The clock period is a one cycle time length of a processing clock which is a reference clock for operating hardware of the event processing apparatus. The event summing logic produces the accumulated timing data at a plurality of outputs in the parallel form thereby enabling to produce the events at a rate of an event clock which has a frequency higher than the processing clock. The number of the parallel outputs of the event summing logic corresponds to a ratio of the frequencies between the processing clock and the event clock. Further, the number of the parallel outputs corresponds to a total number of the base event and the companion events in each group of the event data stored in the event memory.

In a further aspect, the event processing apparatus includes an event memory for storing event data of each event where the event data includes timing data for each event which is formed with an integer multiple of a clock period (event count data) and a fraction of the clock period (event vernier data), wherein the event data are specified as groups of events where each group is configured by one base event and at least one companion event, an event summing logic for accumulating the timing data and producing the accumulated timing data at N outputs in a parallel form wherein the event summing logic is operated by a processing clock, and an event generator for generating events specified by the event data based on N accumulated timing data received in the parallel form from the event summing logic. The event generator receives N accumulated timing data in the parallel form from the event summing logic at a rate of the processing clock and produces the accumulated timing data in a serial form at a rate of an event clock which is N times higher than that of the processing clock.

A further aspect of the present invention is an event processing method for use with an event based test system. The method includes the steps of: storing event data which includes timing data for each event and is formed with an integer multiple of a clock period (event count data) and a fraction of the clock period (event vernier data) where the event data are specified as groups of events where each group is configured by one base event and at least one companion event, accumulating the timing data and producing the accumulated timing data for the base event and the companion event in a parallel form, and generating the events specified by the event data based on the accumulated timing data received in the parallel form.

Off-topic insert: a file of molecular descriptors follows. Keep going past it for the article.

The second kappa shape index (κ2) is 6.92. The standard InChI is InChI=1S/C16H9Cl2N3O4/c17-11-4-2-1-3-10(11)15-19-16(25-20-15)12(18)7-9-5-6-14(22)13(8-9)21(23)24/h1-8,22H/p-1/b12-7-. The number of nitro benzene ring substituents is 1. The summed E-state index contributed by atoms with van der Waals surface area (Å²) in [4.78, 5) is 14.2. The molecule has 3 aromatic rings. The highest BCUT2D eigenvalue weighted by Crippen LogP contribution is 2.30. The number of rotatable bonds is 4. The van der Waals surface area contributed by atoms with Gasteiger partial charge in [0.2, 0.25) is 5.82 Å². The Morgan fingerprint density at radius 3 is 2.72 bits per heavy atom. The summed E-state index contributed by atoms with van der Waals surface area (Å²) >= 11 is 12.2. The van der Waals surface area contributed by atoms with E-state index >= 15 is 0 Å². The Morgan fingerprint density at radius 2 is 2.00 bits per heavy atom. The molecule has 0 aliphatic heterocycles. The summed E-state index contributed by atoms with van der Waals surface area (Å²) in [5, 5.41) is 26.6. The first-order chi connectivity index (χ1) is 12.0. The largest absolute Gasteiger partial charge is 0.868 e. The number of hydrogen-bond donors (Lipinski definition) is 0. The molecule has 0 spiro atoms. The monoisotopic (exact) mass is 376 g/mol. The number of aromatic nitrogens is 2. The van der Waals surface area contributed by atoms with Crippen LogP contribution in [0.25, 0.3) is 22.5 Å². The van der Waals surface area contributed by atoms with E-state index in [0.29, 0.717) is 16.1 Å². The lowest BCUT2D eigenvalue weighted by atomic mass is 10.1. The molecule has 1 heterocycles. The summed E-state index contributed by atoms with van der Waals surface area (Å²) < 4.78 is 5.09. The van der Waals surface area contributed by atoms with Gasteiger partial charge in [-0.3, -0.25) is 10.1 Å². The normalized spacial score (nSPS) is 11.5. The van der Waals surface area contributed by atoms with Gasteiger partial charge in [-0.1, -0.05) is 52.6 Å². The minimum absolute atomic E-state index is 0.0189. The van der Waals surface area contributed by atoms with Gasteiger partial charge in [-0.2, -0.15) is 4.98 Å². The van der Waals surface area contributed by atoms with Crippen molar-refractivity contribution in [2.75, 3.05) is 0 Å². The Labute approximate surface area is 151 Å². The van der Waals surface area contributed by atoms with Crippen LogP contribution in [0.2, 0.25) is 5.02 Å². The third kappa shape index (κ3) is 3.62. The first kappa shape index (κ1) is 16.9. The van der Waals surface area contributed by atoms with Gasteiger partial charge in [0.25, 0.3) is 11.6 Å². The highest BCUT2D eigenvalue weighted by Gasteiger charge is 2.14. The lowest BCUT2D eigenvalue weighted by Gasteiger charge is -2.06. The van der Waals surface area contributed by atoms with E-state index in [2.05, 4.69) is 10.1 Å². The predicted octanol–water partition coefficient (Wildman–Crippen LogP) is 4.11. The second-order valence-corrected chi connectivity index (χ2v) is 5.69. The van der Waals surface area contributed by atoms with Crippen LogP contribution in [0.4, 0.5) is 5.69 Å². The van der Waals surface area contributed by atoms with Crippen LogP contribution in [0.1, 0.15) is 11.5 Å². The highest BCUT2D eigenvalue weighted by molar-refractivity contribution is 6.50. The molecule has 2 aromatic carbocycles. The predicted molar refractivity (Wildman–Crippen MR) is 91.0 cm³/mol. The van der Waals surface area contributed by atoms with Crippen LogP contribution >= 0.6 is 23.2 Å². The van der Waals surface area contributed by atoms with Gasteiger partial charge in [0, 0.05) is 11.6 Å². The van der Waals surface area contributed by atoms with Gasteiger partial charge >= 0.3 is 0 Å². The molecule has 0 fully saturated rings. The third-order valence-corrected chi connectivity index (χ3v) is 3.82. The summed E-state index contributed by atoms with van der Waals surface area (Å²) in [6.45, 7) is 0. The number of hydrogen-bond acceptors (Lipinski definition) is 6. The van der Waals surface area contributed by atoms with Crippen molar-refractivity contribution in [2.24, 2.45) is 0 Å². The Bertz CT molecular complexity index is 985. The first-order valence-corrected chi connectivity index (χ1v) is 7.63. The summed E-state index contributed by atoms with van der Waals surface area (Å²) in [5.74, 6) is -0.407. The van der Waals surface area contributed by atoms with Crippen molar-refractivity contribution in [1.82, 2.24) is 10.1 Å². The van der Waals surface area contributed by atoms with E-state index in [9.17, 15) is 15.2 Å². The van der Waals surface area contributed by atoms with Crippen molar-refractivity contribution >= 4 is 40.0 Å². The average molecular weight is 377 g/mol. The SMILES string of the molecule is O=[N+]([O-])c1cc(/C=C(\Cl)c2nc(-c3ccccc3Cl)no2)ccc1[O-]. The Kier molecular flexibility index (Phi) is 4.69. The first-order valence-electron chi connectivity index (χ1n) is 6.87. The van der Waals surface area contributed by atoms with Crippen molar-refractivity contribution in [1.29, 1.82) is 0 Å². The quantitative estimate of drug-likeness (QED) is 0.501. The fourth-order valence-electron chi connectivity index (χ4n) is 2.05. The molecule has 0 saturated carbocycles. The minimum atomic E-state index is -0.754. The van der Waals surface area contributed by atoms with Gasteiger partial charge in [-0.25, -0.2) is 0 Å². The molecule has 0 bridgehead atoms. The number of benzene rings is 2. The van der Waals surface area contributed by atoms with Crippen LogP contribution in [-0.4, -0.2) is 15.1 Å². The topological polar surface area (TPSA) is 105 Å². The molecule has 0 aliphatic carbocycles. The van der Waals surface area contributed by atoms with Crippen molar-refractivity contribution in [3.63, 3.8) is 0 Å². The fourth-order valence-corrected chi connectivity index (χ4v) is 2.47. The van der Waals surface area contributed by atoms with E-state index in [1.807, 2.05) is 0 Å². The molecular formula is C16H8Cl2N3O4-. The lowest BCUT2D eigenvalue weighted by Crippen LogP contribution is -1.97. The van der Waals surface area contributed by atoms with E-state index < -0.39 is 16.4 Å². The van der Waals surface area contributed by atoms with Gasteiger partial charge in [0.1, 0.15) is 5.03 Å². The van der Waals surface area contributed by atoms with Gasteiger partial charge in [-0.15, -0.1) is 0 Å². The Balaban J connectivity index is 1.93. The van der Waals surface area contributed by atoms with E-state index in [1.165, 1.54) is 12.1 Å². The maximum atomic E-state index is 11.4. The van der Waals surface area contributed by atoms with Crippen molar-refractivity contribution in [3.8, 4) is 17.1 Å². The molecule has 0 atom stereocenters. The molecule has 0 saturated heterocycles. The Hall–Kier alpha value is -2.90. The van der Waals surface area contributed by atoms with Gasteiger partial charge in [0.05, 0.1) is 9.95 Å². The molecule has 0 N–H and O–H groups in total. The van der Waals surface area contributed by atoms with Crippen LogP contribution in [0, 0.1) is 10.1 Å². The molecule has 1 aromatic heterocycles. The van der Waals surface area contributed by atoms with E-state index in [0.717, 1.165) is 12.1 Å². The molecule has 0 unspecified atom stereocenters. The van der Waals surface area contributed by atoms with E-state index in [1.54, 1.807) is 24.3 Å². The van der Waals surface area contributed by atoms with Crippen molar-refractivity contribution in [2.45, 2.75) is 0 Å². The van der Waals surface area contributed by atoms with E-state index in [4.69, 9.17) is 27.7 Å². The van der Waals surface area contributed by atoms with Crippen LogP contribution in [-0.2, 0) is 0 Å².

A further aspect of the present invention is an event processing method for use with an event based test system. The method includes the steps of: storing event data which includes timing data for each event and is formed with an integer multiple of a clock period (event count data) and a fraction of the clock period (event vernier data), wherein the event data are specified as groups of events where each group is configured by one base event and at least one companion event, accumulating the timing data and producing the accumulated timing data at N outputs in a parallel form at a rate of a processing clock, and receiving N accumulated timing data in the parallel form at the rate of the processing clock and producing the accumulated timing data in a serial form at a rate of an event clock which is N times higher than that of the processing clock.

According to the present invention, the event timing processing for a high speed event based semiconductor test system can be performed to produce the vernier data at the rate of an event clock with use of a processing clock which is much slower than the event clock. The event processing apparatus performs a parallel event processing with use of the processing clock thereby producing accumulated vernier data at the rate of the event clock.

Further, in the present invention, the event based test system is able to produce delay times of high timing resolution corresponding to the event clock with use of the processing clock. The event generator in the event based test system receives a plurality of vernier data values received in a parallel form at the rate of processing clock and producing the vernier data values in a serial form at the rate of the event clock thereby achieving the timing resolution matches with the event clock.